Intellectual disability, severe
Early and severe mental retardation
Mental retardation, severe
Severe mental retardation

[ more ]

0010864
Language impairment
0002463
5%-29% of people have these symptoms
Atonic seizure
0010819
Generalized myoclonic seizure
0002123
Hypoplasia of the brainstem
Small brainstem
Underdeveloped brainstem

[ more ]

0002365
Increased head circumference
0040194
Microcephaly
Abnormally small skull
Decreased circumference of cranium
Decreased size of skull
Reduced head circumference
Small head circumference

[ more ]

0000252
Typical absence seizure
0011147
1%-4% of people have these symptoms
Dysmetria
Lack of coordination of movement
0001310
Frontal polymicrogyria
0006821
Hypertonia
0001276
Intellectual disability
Mental deficiency
Mental retardation
Mental retardation, nonspecific
Mental-retardation

[ more ]

0001249
Seizure
0001250
Truncal ataxia
Instability or lack of coordination of central trunk muscles
0002078
Percent of people who have these symptoms is not available through HPO
Ankle clonus
Abnormal rhythmic movements of ankle
0011448
Autosomal recessive inheritance
0000007
Babinski sign
0003487
Broad-based gait
Wide based walk
0002136
Cerebellar hypoplasia
Small cerebellum
Underdeveloped cerebellum

[ more ]

0001321
Exotropia
Outward facing eye ball
0000577
Frontoparietal polymicrogyria
0007095
Hyperreflexia
Increased reflexes
0001347
Nystagmus
Involuntary, rapid, rhythmic eye movements
0000639

Organizations

Support and advocacy groups can help you connect with other patients and families, and they can provide valuable services. Many develop patient-centered information and are the driving force behind research for better treatments and possible cures. They can direct you to research, resources, and services. Many organizations also have experts who serve as medical advisors or provide lists of doctors/clinics. Visit the group’s website or contact them to learn about the services they offer. Inclusion on this list is not an endorsement by GARD.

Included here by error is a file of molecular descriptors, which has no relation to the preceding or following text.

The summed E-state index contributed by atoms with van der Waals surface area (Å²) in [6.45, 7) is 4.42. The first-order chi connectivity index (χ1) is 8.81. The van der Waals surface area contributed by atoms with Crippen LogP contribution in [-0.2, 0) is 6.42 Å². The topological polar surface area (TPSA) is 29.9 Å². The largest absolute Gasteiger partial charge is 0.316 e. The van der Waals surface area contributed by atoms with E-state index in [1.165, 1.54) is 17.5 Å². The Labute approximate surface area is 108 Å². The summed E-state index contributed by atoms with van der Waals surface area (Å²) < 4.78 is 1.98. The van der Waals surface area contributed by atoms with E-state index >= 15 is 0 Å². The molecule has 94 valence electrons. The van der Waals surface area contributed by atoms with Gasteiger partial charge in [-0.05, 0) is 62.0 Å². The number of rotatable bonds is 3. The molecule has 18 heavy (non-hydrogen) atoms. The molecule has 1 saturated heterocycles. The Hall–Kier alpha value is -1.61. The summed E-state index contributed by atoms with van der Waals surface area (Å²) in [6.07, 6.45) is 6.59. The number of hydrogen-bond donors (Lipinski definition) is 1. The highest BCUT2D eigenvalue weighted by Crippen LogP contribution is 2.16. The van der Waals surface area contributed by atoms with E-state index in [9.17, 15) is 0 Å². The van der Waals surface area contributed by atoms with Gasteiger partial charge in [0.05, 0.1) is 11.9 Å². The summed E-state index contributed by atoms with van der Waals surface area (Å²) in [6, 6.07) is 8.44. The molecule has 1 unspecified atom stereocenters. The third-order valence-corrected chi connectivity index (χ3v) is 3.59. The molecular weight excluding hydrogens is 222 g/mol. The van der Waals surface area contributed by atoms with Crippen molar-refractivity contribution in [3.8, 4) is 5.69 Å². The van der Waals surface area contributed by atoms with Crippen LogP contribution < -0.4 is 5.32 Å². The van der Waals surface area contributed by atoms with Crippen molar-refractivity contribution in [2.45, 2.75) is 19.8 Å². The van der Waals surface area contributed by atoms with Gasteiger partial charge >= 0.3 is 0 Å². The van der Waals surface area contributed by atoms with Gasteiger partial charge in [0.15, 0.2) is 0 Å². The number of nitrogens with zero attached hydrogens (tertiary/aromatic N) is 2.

Organizations Supporting this Disease

    Organizations Providing General Support

      Learn more

      These resources provide more information about this condition or associated symptoms. The in-depth resources contain medical and scientific language that may be hard to understand. You may want to review these resources with a medical professional.

      Where to Start

      • Genetics Home Reference (GHR) contains information on Bilateral frontoparietal polymicrogyria. This website is maintained by the National Library of Medicine.

        In-Depth Information

        • GeneReviews provides current, expert-authored, peer-reviewed, full-text articles describing the application of genetic testing to the diagnosis, management, and genetic counseling of patients with specific inherited conditions.
        • The Monarch Initiative brings together data about this condition from humans and other species to help physicians and biomedical researchers. Monarch’s tools are designed to make it easier to compare the signs and symptoms (phenotypes) of different diseases and discover common features. This initiative is a collaboration between several academic institutions across the world and is funded by the National Institutes of Health. Visit the website to explore the biology of this condition.
        • Online Mendelian Inheritance in Man (OMIM) is a catalog of human genes and genetic disorders. Each entry has a summary of related medical articles. It is meant for health care professionals and researchers. OMIM is maintained by Johns Hopkins University School of Medicine. 
        • Orphanet is a European reference portal for information on rare diseases and orphan drugs. Access to this database is free of charge.
        • PubMed is a searchable database of medical literature and lists journal articles that discuss Bilateral frontoparietal polymicrogyria. Click on the link to view a sample search on this topic.

          References

          1. Chang B, Walsh CA, Apse K & Bodell A. Polymicrogyria Overview. Gene Reviews. August 6, 2007; https://www.ncbi.nlm.nih.gov/books/NBK1329/. Accessed 3/9/2015.
          2. POLYMICROGYRIA, BILATERAL FRONTOPARIETAL; BFPP. OMIM. April 2014; https://omim.org/entry/606854.